Opinion/Fink: The Jewish world of Alexander Hamilton – The Providence Journal

Posted By on August 28, 2021

Mike Fink| Guest columnist

Mike Fink has been an instructor at the Rhode Island School of Design since 1957.

This is the time for the reading of the famous letter that George Washington wrote to the Newport congregation of Touro Synagogue. The letter is read by a local celebrity in a special ceremonial salute to freedom of religion, the legacy of our founder Roger Williams and the Rhode Island contribution to the national Bill of Rights.

Well, RISD offers to its faculty a chance to order books related to our courses in advance of the start of September semester. I asked for the Princeton Press research text titled "The Jewish World of Alexander Hamilton" by a professor currently on the faculty of the University of Oklahoma.

AuthorAndrew Porwancher reviews theusual account of how Hamilton was born intheCaribbean island of Nevis,where he learned Hebrew andstudied theTorahin a Jewish school. He proposes that Hamilton was both anti-slavery and also profoundly concerned for the principle of religious freedom, especially for Jewish Americans. It is a remarkable, informative, and thorough account throughout the text.

He focuseson the usual bigotry against Jews from both, indeed from all, political groups and claims that Washington's favorite line from the "Old"Testament, theTorah, was "Everyone shall sit in safety under his own vine and fig-tree, and there shall be none to make him afraid." Although the general was not connected to the Hebrew communities among the colonies, he was, according to Porwancher, deeply influenced by his aide and ally, Hamilton.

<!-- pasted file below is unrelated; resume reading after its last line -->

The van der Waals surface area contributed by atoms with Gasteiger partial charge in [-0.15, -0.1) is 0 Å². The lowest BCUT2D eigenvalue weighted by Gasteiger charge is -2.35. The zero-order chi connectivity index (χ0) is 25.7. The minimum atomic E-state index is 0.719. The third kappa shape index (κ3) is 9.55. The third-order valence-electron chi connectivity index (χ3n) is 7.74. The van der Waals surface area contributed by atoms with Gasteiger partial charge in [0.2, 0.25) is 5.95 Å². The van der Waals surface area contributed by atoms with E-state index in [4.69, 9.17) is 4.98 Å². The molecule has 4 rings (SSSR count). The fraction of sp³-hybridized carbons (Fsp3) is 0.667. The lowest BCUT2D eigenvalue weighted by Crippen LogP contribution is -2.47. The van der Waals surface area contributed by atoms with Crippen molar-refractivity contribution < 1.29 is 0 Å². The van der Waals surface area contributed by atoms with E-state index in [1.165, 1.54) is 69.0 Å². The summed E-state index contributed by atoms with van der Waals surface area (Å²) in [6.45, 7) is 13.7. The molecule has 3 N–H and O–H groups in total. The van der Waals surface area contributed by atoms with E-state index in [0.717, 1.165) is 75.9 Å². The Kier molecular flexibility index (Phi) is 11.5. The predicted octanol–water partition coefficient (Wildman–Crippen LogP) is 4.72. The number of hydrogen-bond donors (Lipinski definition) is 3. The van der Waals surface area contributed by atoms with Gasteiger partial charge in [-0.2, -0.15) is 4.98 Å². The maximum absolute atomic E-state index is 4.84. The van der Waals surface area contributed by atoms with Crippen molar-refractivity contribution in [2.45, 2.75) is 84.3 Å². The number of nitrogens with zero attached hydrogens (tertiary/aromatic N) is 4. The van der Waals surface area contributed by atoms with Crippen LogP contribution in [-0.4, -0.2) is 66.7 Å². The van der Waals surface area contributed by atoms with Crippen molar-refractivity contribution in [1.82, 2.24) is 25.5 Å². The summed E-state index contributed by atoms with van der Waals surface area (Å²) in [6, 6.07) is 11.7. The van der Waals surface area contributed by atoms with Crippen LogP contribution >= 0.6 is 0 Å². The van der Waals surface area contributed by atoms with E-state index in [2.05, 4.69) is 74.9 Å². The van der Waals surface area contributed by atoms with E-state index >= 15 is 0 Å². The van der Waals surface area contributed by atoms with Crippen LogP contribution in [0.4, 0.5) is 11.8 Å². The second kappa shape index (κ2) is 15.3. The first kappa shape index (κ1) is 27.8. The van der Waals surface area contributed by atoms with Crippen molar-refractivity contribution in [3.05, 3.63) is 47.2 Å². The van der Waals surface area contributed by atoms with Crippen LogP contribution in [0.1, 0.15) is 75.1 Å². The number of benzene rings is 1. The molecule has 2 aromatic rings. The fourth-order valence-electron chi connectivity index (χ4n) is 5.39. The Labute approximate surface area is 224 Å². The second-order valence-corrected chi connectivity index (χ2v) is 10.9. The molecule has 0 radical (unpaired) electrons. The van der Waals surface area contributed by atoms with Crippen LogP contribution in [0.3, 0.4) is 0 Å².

Hamilton's mother, Rachel, had in alllikelihood converted to Judaism for her first marriage,and thesynagogue accepted the son Alexander to recognize the legitimate legacy of themother's lineage; this much is common knowledge. What the professor explores goes into fascinating detail about the ironies,"poetics," and nuances of the brief but intricate life of our first secretary of thetreasury. His values were such that he befriended and remained ever loyal to what he had learned in the Caribbean.

I commend this book to all students of Americanhistory,especially inthis new school year,when patriotism is a controversialissue,and when divisiveness rules thecampus realms.Give this wandering professor your eyes and mind and recognize thecomplexity of our narrative and thegood will and high hopes for thenew world towhich Hamilton invested thebest years of his short lifetime but long list of accomplishments.

It just came out this very week, late in August, in time for me to use in my Bible elective.

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Opinion/Fink: The Jewish world of Alexander Hamilton - The Providence Journal

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